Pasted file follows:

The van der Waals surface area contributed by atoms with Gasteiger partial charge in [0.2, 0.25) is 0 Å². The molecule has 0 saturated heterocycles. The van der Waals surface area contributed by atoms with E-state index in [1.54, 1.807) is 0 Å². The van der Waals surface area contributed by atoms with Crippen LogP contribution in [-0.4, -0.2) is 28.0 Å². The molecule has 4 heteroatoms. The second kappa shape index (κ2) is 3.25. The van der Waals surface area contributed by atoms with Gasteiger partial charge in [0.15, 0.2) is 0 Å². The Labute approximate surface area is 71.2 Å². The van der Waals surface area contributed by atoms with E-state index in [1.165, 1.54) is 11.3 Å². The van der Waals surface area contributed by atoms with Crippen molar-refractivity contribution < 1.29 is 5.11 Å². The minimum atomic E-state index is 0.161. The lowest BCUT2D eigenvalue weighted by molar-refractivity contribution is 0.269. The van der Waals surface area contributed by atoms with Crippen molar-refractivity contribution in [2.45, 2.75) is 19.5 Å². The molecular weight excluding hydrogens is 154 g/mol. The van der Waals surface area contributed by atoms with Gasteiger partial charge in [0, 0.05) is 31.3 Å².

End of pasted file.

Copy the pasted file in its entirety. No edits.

The van der Waals surface area contributed by atoms with Gasteiger partial charge in [0.2, 0.25) is 0 Å². The molecule has 0 saturated heterocycles. The van der Waals surface area contributed by atoms with E-state index in [1.54, 1.807) is 0 Å². The van der Waals surface area contributed by atoms with Crippen LogP contribution in [-0.4, -0.2) is 28.0 Å². The molecule has 4 heteroatoms. The second kappa shape index (κ2) is 3.25. The van der Waals surface area contributed by atoms with Gasteiger partial charge in [0.15, 0.2) is 0 Å². The Labute approximate surface area is 71.2 Å². The van der Waals surface area contributed by atoms with E-state index in [1.165, 1.54) is 11.3 Å². The van der Waals surface area contributed by atoms with Crippen molar-refractivity contribution < 1.29 is 5.11 Å². The minimum atomic E-state index is 0.161. The lowest BCUT2D eigenvalue weighted by molar-refractivity contribution is 0.269. The van der Waals surface area contributed by atoms with Crippen molar-refractivity contribution in [2.45, 2.75) is 19.5 Å². The molecular weight excluding hydrogens is 154 g/mol. The van der Waals surface area contributed by atoms with Gasteiger partial charge in [0, 0.05) is 31.3 Å².